Operating Your Log Woodbeurner Stove And Fireplace
Many solid fuel-fired appliances are expected to work 24 hours a day, 365 days a year, keeping us warm and supplied with constant hot water. However, like any other machine, they work better and last longer when correctly installed, burn the right fuel and are properly maintained. This leaflet will guide you through the basics of owning and running a stove, from a general overview, through lighting your stove, burn efficiency, the fuel to use, to maintenance and safety.
Fire Door /Window
Doors should be tight fitting and may have mechanisms to allow adjustment to achieve a good fit. Many doors will have heat-proof rope seals to aid a gas tight seal. This seal is subject to wear and tear and will need to be replaced when its effectiveness is reduced. Using a stove with its doors open will reduce efficiency, and with some designs may result in overfiring and damage to the appliance. Excess air intake will cool the fire and draw cold air into the house.
Primary air enters the appliance below the grate and the control is often in the ash pit door. This controls the burning rate of the fire. Please see your appliance’s instruction manual for correct operation.
Soot can fall down the flue and collect on the throat plate. This needs clearing to reduce the risk of these deposits igniting and to ensure there is a clear flue way for smoke to leave the appliance.
Secondary air enters from above the grate and provides oxygen for the secondary combustion of gases and vapours given off during the primary combustion. This helps combustion efficiency so that smoke emission is minimised.
The flue outlet is generally situated on either the top or the rear of the stove. Combustion gases leave the stove through this outlet to be carried to the chimney through a connecting pipe. The gasses eventually safely leave the dwelling at the top of the chimney. Building Regulations require that all products of combustion are discharged safely to the outside atmosphere.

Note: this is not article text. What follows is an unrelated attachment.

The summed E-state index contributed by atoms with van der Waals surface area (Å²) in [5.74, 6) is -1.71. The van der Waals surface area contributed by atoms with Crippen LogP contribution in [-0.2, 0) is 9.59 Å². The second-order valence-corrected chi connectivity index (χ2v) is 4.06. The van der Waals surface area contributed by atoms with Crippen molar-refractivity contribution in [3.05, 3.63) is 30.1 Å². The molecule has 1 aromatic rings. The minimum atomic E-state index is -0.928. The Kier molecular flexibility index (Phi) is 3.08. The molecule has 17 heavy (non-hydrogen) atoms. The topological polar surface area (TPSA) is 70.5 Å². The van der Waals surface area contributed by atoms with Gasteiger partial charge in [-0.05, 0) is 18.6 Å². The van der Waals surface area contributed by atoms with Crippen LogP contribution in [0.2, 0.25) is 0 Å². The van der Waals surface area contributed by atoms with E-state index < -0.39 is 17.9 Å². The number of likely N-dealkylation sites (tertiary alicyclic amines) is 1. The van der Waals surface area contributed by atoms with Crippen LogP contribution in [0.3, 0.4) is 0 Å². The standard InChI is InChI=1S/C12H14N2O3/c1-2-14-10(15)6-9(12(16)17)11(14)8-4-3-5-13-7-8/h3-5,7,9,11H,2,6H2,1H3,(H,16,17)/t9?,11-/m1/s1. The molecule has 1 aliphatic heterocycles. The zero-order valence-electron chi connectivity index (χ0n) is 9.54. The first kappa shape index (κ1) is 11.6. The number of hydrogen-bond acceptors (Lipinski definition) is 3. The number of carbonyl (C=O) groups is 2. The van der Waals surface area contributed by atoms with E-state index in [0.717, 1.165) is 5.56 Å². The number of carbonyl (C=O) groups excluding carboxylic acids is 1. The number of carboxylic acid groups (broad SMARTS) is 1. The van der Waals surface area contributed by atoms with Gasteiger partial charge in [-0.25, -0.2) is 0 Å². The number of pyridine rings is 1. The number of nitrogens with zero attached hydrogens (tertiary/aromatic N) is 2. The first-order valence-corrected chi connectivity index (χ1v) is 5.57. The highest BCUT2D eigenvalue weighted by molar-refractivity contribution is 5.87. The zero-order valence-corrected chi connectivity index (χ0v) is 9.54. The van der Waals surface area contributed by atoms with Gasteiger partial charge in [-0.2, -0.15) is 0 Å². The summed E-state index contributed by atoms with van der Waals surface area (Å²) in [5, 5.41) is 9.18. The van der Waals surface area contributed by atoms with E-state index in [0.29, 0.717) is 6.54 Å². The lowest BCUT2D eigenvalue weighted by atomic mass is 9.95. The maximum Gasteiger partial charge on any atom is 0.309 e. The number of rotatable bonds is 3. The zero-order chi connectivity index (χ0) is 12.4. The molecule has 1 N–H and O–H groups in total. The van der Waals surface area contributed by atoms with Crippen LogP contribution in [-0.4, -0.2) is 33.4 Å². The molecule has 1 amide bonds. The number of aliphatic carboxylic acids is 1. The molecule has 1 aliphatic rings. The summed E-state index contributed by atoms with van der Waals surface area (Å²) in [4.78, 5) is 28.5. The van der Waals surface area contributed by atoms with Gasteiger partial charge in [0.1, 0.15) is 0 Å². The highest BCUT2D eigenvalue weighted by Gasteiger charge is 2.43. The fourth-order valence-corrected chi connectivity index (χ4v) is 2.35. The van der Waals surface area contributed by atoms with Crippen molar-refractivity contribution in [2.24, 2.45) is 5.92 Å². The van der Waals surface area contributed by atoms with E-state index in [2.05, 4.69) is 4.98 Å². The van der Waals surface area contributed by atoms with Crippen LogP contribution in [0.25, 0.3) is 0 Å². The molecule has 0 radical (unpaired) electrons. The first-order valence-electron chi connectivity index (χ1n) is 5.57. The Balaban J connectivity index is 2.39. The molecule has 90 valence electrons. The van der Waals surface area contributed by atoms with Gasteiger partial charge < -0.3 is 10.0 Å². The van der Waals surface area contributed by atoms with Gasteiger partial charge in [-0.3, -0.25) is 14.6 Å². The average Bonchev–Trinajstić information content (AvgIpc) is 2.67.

Many solid fuel appliances have fire bricks lining the floor and walls. Their purpose is to help insulate the fire bed, improving the stove’s efficiency by retaining heat. Broken fire bricks should be replaced immediately.
Most stoves incorporate a pan to collect ashes as they are produced from burning fuel and fall through the grate, allowing regular easy removal.
The main controls on a stove are for regulating the flow of air reaching the fuel, which in turn will affect the heat output and the efficiency of burning. Instruction manuals usually show how to operate the controls to achieve the best combustion and efficiency. You may find a flue pipe temperature gauge helpful to set the controls for your appliance.
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We would heartily recommend Charlestown Woodburners and Fires. They did a fantastic job fitting ours. We don’t have the easiest access to our property, but nothing was too much trouble for them. See our before and after photos. Posted today! Yes, that really is the same fireplace.
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